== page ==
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Make an Impact in Your Community, Vote this Tuesday
Paul D. Pate
Secretary of State
State Capitol
Des Moines, IA 50319
Iowa Secretary of State Seal WEBSITE: sos.iowa.gov
E-MAIL: sos@sos.iowa.gov
OFFICE OF THE IOWA SECRETARY OF STATE
MEDIA CONTACT:
Kevin Hall
Communications Director
Kevin.Hall@sos.iowa.gov
(515) 725-2942
FOR IMMEDIATE RELEASE:
September 4, 2015

Make an Impact in Your Community, Vote this Tuesday


This Tuesday, September 8, important elections will take place in your community. The next leaders of your local school board and community colleges will be determined at the ballot box. Exercising your right to vote in these elections allows you to provide input into one of the most vital functions of society: educating our students.

School board members make decisions regarding the educational system that molds future generations. This body determines school programs and courses, leadership positions, and budgeting for the district. School board elections allow members of the community to choose who will chart the course for our next generation of leaders. Voters should participate in these elections to decide which individuals best fit that role.

Even if you do not have children in school, as it will be your tax dollars supporting the board's fiscal decisions. In fact, one of the largest parts of your property tax bill is used to pay for school-related programs and infrastructure.

A recent Pew survey determined why some people choose not to vote. One of the top reasons given was people do not think their vote matters. That line of thinking is misguided. School elections like the ones we have across Iowa on Tuesday play perhaps the biggest impact on citizens' lives because the elected body is local. School boards make decisions that affect your neighbors, your family and your pocketbook.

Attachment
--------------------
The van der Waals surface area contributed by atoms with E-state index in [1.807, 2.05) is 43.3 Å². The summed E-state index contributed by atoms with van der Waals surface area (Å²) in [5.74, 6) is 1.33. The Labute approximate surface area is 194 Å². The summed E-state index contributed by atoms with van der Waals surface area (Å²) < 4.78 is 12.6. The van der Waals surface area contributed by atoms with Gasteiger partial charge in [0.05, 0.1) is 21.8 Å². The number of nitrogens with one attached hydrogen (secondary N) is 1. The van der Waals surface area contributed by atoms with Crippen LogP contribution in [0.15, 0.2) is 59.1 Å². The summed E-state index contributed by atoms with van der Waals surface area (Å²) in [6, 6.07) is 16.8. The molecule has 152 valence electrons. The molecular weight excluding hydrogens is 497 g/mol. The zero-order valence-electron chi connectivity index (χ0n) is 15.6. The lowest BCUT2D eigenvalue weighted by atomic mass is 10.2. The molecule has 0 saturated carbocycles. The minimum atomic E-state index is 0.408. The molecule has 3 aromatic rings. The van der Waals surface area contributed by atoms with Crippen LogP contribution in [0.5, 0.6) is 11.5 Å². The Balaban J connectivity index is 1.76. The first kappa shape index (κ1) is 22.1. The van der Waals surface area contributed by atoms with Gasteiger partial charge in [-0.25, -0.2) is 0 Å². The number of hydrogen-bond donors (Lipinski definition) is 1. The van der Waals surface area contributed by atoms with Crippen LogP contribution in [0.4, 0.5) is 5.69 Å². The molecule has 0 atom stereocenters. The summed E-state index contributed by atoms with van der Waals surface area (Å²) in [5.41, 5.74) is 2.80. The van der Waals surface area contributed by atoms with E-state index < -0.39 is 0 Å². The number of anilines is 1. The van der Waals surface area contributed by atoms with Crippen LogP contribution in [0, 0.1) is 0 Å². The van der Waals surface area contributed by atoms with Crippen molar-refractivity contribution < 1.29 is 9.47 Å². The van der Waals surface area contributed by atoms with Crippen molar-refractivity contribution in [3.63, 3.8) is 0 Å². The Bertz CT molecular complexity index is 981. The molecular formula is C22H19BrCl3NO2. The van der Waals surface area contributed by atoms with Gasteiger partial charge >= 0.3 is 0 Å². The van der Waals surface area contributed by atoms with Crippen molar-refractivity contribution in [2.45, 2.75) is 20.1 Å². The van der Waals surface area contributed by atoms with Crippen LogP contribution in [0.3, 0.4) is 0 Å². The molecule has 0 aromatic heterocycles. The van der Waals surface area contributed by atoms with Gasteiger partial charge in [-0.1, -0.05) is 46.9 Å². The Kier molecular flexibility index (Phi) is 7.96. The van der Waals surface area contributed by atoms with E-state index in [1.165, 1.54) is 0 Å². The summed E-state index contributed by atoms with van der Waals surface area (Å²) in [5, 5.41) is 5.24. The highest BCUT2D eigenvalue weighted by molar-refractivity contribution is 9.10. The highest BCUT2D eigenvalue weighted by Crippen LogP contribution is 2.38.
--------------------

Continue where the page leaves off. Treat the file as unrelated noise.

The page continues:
Unfortunately, the usual turnout for school board elections is notoriously low. Only six percent of Iowa's registered voters participated in their respective school board election in 2013. Seven percent participated in 2011. This year, I hope that we can greatly expand those numbers.

One of my top goals as Iowa's Commissioner of Elections is to increase voter participation. If you do not vote, you give up your voice in decisions that affect you and your community. I encourage all Iowans to fulfill this civic duty. School elections are the only instance, other than November general elections, in which every citizen of Iowa is eligible to vote.

A strong school district bolsters the economy, increases the esteem of the community and produces high quality citizens. School board elections are the essence of grassroots politics. The community comes together to elect those that they think would best serve in the capacity to lead students. The key here is that the community must participate in order for this action to be effective. By voting in the school board election, citizens are showing a definite interest in the betterment of the community and the students it guides.

On Tuesday, September 8, we have very important elections all across Iowa, in 335 different public school districts. I hope to see you at the polls.

Paul D. Pate
Iowa Secretary of State

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